Supplementing Your Child’s Education
“This post is sponsored by Everywhere Agency on behalf of Primrose Schools; however, all thoughts and opinions expressed are my own.”
I had a conversation with a family member years ago that I’ve been thinking a lot about lately. It was long before I’d even met Jacob, let alone was even imagining myself as a parent. One of my siblings was expressing concern about an upcoming move and how this area would affect their child emotionally. We talked about the pros of a better education system, lots of funding, and lots of opportunities, but also a larger school border and fewer kids per grade, meaning social opportunities may be fewer and further between.
As a high school teacher at the time, I reassured this family member that every school may have its pros and cons, but what you instill and support as a parent is what is going to matter most. I encouraged them to resolve to be more patient with driving to friends’ homes further away, look into good summer camps, and find social outings through church and other local organizations. I smiled a year later when another sibling told me they were moving their kids and were worried it would be too social and not academic enough, and I gave a similar talk of encouragement, that you as a parent and teaching of the right skills are really what makes up the difference.
These moments of encouragement have come back to me as I’ve been thinking of my own toddler’s learning. As a mom, I’m already critiquing my parenting skills and noticing how this very verbose child is mimicking everything I do and say so early! He’s like a little mirror shining back the strengths and weaknesses, and I’m seeing so clearly where I’m doing a few things right, and where I could use improvement or extra help! I’m becoming so aware that I’m more an academic parent, and to help my child I need to provide opportunities to learn other crucial skills.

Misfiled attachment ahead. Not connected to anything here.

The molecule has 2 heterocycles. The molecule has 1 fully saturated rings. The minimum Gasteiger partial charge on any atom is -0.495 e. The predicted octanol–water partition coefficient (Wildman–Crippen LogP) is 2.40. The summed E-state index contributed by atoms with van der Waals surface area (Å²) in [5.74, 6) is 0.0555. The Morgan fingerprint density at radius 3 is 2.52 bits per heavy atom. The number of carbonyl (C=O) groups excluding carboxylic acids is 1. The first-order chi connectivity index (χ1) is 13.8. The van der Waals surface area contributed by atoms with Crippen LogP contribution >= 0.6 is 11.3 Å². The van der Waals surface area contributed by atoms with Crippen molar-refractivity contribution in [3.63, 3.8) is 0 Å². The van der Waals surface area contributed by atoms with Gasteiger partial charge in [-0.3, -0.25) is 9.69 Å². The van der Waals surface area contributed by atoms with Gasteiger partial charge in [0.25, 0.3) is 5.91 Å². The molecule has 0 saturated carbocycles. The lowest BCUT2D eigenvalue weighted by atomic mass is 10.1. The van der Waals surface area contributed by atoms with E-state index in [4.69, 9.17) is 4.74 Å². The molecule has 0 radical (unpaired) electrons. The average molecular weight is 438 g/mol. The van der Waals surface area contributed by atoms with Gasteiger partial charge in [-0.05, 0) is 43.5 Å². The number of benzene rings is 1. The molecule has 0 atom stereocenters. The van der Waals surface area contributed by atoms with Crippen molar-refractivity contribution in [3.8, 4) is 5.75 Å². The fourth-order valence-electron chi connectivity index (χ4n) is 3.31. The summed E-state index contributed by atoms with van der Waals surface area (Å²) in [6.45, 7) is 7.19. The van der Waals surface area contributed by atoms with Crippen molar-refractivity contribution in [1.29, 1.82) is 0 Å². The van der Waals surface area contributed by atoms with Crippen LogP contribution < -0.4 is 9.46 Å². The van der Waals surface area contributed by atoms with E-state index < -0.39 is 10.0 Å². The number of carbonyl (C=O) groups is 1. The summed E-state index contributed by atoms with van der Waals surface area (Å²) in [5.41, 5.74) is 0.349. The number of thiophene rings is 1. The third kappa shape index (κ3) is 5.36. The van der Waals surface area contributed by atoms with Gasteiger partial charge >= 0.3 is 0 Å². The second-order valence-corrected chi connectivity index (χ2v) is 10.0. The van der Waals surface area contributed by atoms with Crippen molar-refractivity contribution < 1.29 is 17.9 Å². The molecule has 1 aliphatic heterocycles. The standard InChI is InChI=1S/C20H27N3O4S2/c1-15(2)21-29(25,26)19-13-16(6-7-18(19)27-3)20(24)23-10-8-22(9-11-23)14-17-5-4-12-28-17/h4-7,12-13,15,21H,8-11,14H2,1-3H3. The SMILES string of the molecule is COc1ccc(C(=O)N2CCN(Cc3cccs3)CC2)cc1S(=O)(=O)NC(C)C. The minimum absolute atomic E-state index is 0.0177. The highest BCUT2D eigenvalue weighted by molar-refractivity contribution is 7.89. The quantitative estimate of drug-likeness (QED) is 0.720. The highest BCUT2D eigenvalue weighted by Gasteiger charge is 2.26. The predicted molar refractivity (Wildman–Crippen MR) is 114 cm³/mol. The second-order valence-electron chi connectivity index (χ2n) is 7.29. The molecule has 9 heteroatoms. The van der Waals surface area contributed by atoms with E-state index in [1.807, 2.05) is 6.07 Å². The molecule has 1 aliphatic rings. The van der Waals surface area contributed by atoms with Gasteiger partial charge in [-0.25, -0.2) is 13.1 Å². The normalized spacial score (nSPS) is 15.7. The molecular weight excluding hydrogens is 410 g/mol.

I’m becoming so aware that I’m an academic parent; he turned two last week and he can recite his ABCs, count to 10, identify colors, and there are few words he won’t try to tackle. I take little credit, he’s a smart kid, but I do read so much to him and teach him these academic skills, so that is how he’s learning. I’m so glad that memorization is a part of his learning, but I’m grateful for resources that help with other areas that I’m not quite as strong in. One excellent and easy to implement resource is Primrose Schools’ information on executive function skills. This is a quick read packed with great information and suggestions!
These executive function skills are so important, and show how much more likely kids are to have more success in future careers when these skills are built early. It’s really making me think of the areas in my child’s life I can work on, and give some ideas of how to help build these essential skills that I may be missing in my parenting.
We may have memory down, but I’m realizing as a current only child, it’s so crucial that I help him learn teamwork and other skills. I love these suggestions, like having playdates or doing activities together to learn to work as a team. I’ve been planning more museum, swim, and play dates with other kids, and I can already see him behaving differently and understanding there are others. I can’t wait to continue to watch him learn and grow socially!
I’ve also realized my shortcomings with teaching adaptability when we play and read at home together most days. I’ve been taking him to new places, signing up for group imagination play classes, and seeing more interactive play happen. It’s amazing how a few little changes and routine shake-ups are yielding huge results!
I’m realizing that the advice I gave to my siblings years ago really rings true at any age: do your best to put them in the best environments, and know that you can help and supplement what they are learning. And providing a well-rounded education that supports learning and development is one of the best things a parent can do!
Photos by Chrissy Blake
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